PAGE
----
The medieval Catholic Church used to be big on the concept of purgatory. It was the stage between heaven and hell that you resided in at the culmination of your own personal Article 50 process (i.e. when you’d died). How long you’d be in purgatory depended, but you could spend more with the Church to speed your way along to heaven.
And so purgatory seems a much better description of the ‘transition period’ between the UK formally leaving the EU and beginning to adopt its own rules, seek new trade deals etc., not least because it is at least a name both sides can agree on: the UK prefers to refer to this period as ‘implementation period’. Both sides seem a bit unsure as to how long it’ll last too, with the EU this week suggesting in its new guidelines for the next phase of Brexit talks that the period could end at the end of 2020. The British have, on the other hand, spoken vaguely of the period lasting two years or so.
Why is purgatory important? Because it allows businesses time to adjust to new rules, or at least plan on how to adjust. It allows teething issues that may affect the future relationship between the EU and UK to be ironed out. And it softens the likely dramatic impact of the UK moving immediately from one settled regulatory regime to another, uncertain one.
But it also means that the UK will have to continue to follow EU rules (with no say in their making) for X number of years more. ECJ judgements will continue to apply for even more months. And will Britain even be able to go out into the world and strike those new trade deals Liam Fox has been beavering away on?
Brexiteers, who have been remarkably relaxed about Government concessions to Brussels so far, hate the idea of a transition – sorry, implementation – period, even if some see its necessity. So, if Brussels proposes limiting the length of purgatory then all the better: this maybe the first EU decision that the likes of Jacob Rees-Mogg find themselves agreeing with.
A Cabinet of curiosities
Good news: the Cabinet started discussing what sort of Brexit they want this week. Now, you may think that this should be news from December 2016 or even December 2015 but in fairness all the various Ministers have been very busy, Brexit has probably been under AOB for months and who wants to be that person that extends an already lengthy meeting by actually discussing the AOB items?
To be fair to Theresa May, in some respects it’s not entirely necessary to have a long discussion to find out what, say, Boris Johnson wants from Brexit (Theresa May’s job). As all of us know, putting off a difficult conversation can make life easier for everybody involved.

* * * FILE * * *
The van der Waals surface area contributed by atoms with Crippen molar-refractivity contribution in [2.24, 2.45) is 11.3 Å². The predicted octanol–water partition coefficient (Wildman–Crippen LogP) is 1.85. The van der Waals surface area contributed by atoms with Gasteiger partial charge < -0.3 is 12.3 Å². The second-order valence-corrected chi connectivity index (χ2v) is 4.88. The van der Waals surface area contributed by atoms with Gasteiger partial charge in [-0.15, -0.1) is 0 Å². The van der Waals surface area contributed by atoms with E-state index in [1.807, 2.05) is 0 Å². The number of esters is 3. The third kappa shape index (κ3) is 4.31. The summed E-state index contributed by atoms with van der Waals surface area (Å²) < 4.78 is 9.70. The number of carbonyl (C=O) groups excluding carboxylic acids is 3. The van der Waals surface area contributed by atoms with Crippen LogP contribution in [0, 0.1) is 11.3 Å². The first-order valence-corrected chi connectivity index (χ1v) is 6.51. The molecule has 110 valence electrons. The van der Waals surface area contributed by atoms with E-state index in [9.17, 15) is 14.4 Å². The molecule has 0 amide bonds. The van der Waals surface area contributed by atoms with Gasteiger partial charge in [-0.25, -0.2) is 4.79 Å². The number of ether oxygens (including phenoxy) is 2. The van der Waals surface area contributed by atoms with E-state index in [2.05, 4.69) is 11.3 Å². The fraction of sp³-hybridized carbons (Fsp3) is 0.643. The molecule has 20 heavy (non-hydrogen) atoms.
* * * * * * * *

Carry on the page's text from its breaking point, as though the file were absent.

And yet and yet. At some point trade-offs will have to be confronted. Choices will have to be made. It is frankly unlikely that starting this discussion eighteen months ago will have done anything but poison further already slightly testy relationships. But, again as we all know, putting off a tricky discussion sometimes just makes things worse.
The end of the beginning
The EU Withdrawal Bill has finally completed the Committee Stage in the Commons, eight days and around sixty-four hours after it began. Like other much-hyped but overly long epics, it was actually a bit of a damp squib. The Government lost one vote, allowing Parliament to gain a ‘meaningful’ say on the final Brexit deal that may not mean too much. Of course, it lost only that one vote by giving in every other time it faced a rebellion but still, this Committee Stage failed to match the Parliamentary drama of, say, the votes over the Maastricht Treaty in 1993.
But, a little like the Lord of the Rings, it’s still not over. The Bill has to get through its Report and Third Reading in the Commons, which should be fairly straightforward. It will not be so easy in the Lords, which has a large pro-Remain majority and little time for tabloid bullying. Something for Ministers to look forward to over Christmas.
Food for thought
Ah yes, Christmas. A time for reflection, for spending time with your family and for eating far, far too much. So, the Commons Environment, Food and Rural Affairs Select Committee session on trade in food this week with Michael Gove, the Secretary of State, and George Eustice, his junior minister in charge of food, Brexiteers both, was well timed.
Food policy is a fascinating case study for the impact of Brexit. Virtually all food law is made in Brussels, so theoretically there’s a lot of scope for the UK to take back control. Some food legislation is unnecessary and burdensome, so there’s scope there for imaginative ways of revising regulation too. But food safety and food quality are fundamental concerns for consumers and here the EU’s record is pretty good.
Consumer preferences are also often strongly-held and impervious to logic. But what gives post-Brexit? Is it the EU food safety regime that goes, with the UK abandoning broad shadowing of European legislation; or do trade deals with third country blocs (like, say, the US) founder because food isn’t included? Difficult questions for Mr Gove and Mr Eustice.
A year to remember
This is the final 5 Things for 2017 – I know. It’s especially sad because, when you’re writing a Brexit-related list of five interesting things each week, it’s really helpful if there’s a lot of Brexit-related things happening.
2017 has certainty delivered the drama, if only the merest hints as to what Brexit will finally look like. And 2018? Who knows – but thank you for reading so far and from all of us here at Project Brexit best wishes for a merry Christmas and happy New Year.
For more information on the Brexit process and its implications, please visit https://whitehousecomms.com/project-brexit/